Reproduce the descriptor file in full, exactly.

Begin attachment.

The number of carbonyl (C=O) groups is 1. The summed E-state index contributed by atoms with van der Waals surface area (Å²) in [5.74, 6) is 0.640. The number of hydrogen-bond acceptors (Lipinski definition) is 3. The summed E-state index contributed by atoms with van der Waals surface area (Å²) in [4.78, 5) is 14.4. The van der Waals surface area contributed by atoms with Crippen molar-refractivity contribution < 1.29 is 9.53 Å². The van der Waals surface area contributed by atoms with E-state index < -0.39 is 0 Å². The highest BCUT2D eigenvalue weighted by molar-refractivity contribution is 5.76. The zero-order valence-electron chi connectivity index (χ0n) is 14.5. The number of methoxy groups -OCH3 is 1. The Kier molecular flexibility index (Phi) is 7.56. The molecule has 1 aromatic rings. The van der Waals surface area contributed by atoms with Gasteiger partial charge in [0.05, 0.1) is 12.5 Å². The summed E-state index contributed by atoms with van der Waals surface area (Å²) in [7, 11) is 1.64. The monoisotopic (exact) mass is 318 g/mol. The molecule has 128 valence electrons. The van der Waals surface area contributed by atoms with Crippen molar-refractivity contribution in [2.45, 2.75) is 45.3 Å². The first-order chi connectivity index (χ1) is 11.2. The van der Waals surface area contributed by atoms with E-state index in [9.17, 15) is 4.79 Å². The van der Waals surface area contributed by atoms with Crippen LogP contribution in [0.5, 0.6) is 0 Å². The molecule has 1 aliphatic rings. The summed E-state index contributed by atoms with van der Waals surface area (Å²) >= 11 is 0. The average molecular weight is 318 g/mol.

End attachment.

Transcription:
The number of carbonyl (C=O) groups is 1. The summed E-state index contributed by atoms with van der Waals surface area (Å²) in [5.74, 6) is 0.640. The number of hydrogen-bond acceptors (Lipinski definition) is 3. The summed E-state index contributed by atoms with van der Waals surface area (Å²) in [4.78, 5) is 14.4. The van der Waals surface area contributed by atoms with Crippen molar-refractivity contribution < 1.29 is 9.53 Å². The van der Waals surface area contributed by atoms with E-state index < -0.39 is 0 Å². The highest BCUT2D eigenvalue weighted by molar-refractivity contribution is 5.76. The zero-order valence-electron chi connectivity index (χ0n) is 14.5. The number of methoxy groups -OCH3 is 1. The Kier molecular flexibility index (Phi) is 7.56. The molecule has 1 aromatic rings. The van der Waals surface area contributed by atoms with Gasteiger partial charge in [0.05, 0.1) is 12.5 Å². The summed E-state index contributed by atoms with van der Waals surface area (Å²) in [7, 11) is 1.64. The monoisotopic (exact) mass is 318 g/mol. The molecule has 128 valence electrons. The van der Waals surface area contributed by atoms with Crippen molar-refractivity contribution in [2.45, 2.75) is 45.3 Å². The first-order chi connectivity index (χ1) is 11.2. The van der Waals surface area contributed by atoms with E-state index in [9.17, 15) is 4.79 Å². The van der Waals surface area contributed by atoms with Crippen LogP contribution in [0.5, 0.6) is 0 Å². The molecule has 1 aliphatic rings. The summed E-state index contributed by atoms with van der Waals surface area (Å²) >= 11 is 0. The average molecular weight is 318 g/mol.